We're being told, and not for the last time:
Council has delayed nighttime meter enforcement until July 1 while it continues to press the parking authority for money it says is needed to help offset the diversion of $735 million in parking tax money for a pension bailout.
The parking tax money will be taken from the general fund over 31 years. The annual diversion is $13.4 million through 2017, then jumps to $26.8 million through 2041. This year, the city will receive about $507,000 in parking meter revenue, $2.6 million in parking authority subsidies and $7.6 million in parking court revenue.
Council members have said they want as much as $9.3 million in subsidies from the authority, partly because of on-street meter rate increases that began taking effect in 2011. (P-G, Joe Smydo)
It's not exactly mammoth, glass-clad and glowing, but it's an accurate portrait of the background noise on the 5th floor at the start of 2013, a pivotal electoral year.
Has there ever been a topic in the City of Pittsburgh more sadistically boring and more constant than pensions+parking? I think we can set aside any notion that mayoral critics are pumping the "We need Parking Authority revenues!" controversy for high-octane political fuel.
But we need to know what on earth is the drama. Why are we not flush with increased parking cash, but rather slated to continue borrowing and scrimping to the degree we are projected? Down the rabbit hole we go!
Summarily -- gosh, how to make this brief? -- At the end of 2010, Mayor Luke Ravenstahl wished to satisfy the State Legislature's nebby worrying over our horrible pension funding situation by leasing City parking spaces to the private sector for tons of money, and having them raise parking rates and increase efficiencies to recoup a profit. But most of City Council and the rest of the city wanted to just raise our own parking rates and get efficient ourselves, with a "promise" to pay more of the pensions aided by those proceeds. That latter strategy won out, and "promised" money is flying out the door year by year -- though Ravenstahl's critics are saying his Parking Authority has been dragging its feet in increasing revenues for the City to replace it.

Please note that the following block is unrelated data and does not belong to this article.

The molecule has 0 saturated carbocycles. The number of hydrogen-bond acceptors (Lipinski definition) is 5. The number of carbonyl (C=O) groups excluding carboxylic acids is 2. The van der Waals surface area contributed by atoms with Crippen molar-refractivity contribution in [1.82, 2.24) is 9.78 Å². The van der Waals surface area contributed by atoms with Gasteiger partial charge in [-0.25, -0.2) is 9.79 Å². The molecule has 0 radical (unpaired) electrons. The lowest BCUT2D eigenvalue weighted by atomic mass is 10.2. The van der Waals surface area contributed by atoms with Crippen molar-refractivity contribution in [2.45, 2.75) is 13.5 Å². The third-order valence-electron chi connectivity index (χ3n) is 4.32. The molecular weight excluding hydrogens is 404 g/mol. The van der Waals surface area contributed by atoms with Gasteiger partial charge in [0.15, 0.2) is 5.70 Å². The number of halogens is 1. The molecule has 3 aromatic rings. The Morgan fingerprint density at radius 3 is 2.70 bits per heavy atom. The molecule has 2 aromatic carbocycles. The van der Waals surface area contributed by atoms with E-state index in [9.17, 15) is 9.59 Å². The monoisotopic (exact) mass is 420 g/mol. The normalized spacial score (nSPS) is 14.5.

And that's all we ever, ever, ever talk about, ever.
it was busy with other things. The idea of unseemly delay was being floated by March.
It seemed like everybody was by then already really impatient, but the mayor's office was suggesting critics could go ahead and try them but quit complaining about a "stealth deal" to bring back the lease. We started arguing about whether numbers are real. And then things briefly got less stealthy! Seemingly the moment after the Authority started moving forward with some new higher rates, it began moving backward. At this point people were fit to be tied. But then, just as the Authority was inventing seemingly new reasons to delay... City Council apparently finally gave up trying to force the Mayor to do something he clearly wasn't about to do.
At the end of 2011 City Council took another stab at motivating the Parking Authority, but that went just about as badly as a thing can go. Soon after, ironically enough, we were treated to a lecture on Council ruining the careful cake recipe of generating more revenue for City coffers at the Parking Authority. And the Ravenstahl administration was like, gosh, this Linda Judson seems to have a knack for this!
|Linda Judson: Cohen & Grace, LLC|
The plan to strengthen a revenue stream. To replace what's necessarily flying out the door to go to the pensions. Which in the absence of action, is acting as a significant drag on the City's operating and capital budget. To repair the city and provide services.
Council President Harris and Finance Chair Burgess recently led the City Channel viewing audience to understand there would soon be a special public meeting with the Parking Authority. Not yet scheduled it seems. Probably once again this time it will make for the finest political theater.
ANYWAY. Yes, Council will this year talk about increasing nonprofit contributions to the City, generating ad revenue, redeveloping the Strip District and District 9, and overhauling certain aspects of public safety.
But be prepared to continue going completely numb to the argument about pensions and parking. Just struggle to understand what they're talking about, and you should feel a lot less hopeless about it.
At the heart of it, Mayor Ravenstahl has been openly hostile to generating revenue from a publicly managed parking authority in order to underwrite the city's pension expenses. Meanwhile, attempts by City Council to "force" the Mayor to do so anyway have been 1) necessarily futile and 2) increasingly politically inconsistent.